During these “flights,” shamans call on supernatural and ancestral beings about present and future events, learn new spells, chants and dances, or search for cures to ward off diseases. They will also roam the underworld for remedies to cure the souls of sick people and help those dying through the difficult the paths on their way to their last resting place. The idea of other dimensions as dwelling places of the spirits of the dead and fantastic beings is based on the experience of the ecstatic journey of the shaman. Therefore, the image that shamans form of these dimensions and the description they give of them depends on the projective process of their psychological personality and experience as practitioners, as well as on the cultural and religious tradition of the community and its environment.
Among traditional cultures, individuals are endowed at birth with the spirit of an animal companion, called “nawal” in Maya-Yucatec and “tz’iip” in K’ichè communities. It is a co-essence from the animal world. With the assistance of the shaman, a “spirit companion” is ceremonially selected at each major step of an individuals’ life, from birth to death. In other words, the “nawal” is understood to be an essential life force, an “alter ego” that must not to be confused with chu’lel or soul, in K’ichè (Uk Ux ‘Be, 2008). The “nawal” selected by a shaman is believed to follow the person’s soul to his or her death. Of note is the fact that one of the important tasks of the shaman is to search the underworld for the loss of a person’s “nawal” or for his/her soul (chu’lel), led astray by malevolent forces. The “nawal” is the intimate link between nature (animals), and culture (humans), and underlines again the fact that human attempts to distance themselves from nature through culture is a link that is never entirely abandoned.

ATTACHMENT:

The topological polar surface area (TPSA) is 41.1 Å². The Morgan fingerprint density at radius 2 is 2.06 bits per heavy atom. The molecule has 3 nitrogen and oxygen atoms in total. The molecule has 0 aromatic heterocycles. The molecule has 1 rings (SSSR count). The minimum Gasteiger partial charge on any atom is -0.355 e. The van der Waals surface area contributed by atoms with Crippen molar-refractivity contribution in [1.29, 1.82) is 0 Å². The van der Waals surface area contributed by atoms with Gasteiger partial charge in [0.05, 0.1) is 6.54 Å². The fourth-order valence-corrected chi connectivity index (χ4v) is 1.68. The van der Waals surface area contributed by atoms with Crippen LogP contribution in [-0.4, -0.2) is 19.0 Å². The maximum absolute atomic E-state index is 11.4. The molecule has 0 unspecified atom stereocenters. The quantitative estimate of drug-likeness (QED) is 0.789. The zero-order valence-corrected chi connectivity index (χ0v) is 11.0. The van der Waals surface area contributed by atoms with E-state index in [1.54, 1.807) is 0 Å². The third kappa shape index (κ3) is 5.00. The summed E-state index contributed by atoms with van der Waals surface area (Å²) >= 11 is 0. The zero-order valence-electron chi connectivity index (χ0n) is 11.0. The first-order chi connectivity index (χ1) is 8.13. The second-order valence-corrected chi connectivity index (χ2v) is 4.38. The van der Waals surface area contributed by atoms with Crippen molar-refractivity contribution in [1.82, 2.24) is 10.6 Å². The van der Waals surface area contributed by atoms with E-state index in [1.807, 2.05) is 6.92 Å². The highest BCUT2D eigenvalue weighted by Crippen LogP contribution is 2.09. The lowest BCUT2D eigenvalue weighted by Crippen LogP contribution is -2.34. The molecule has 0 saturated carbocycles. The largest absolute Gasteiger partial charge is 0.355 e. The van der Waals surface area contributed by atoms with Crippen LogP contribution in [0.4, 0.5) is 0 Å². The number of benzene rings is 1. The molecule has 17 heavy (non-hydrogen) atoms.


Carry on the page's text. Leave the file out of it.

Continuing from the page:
The animal spirit companion’s abilities selected by the shaman may be speed, vision, agility, stealth, intelligence, power, grace, fierceness, or other attributes, and in the Americas they span across species from birds or butterflies to jaguars. The significance of the “nawal” is specific to a language or dialect and may have different attributes in other ethnic groups. The overriding function of the spirit-companion, however, remains the same. It is the “alter ego” of a person and, as such, must be cared for during an individual’s lifetime with prayers and ceremonies at dedicated life events, since the life of the “nawal” is believed to coexist intimately with that of the person. The Yucatec Maya of Quintana Roo called the “nawal” the supernatural guardian or protector that shares ch’ulel, the “soul stuff of the living universe”, with a person (Freidel-Schele-Parker, 1993).
Calendars and Cycles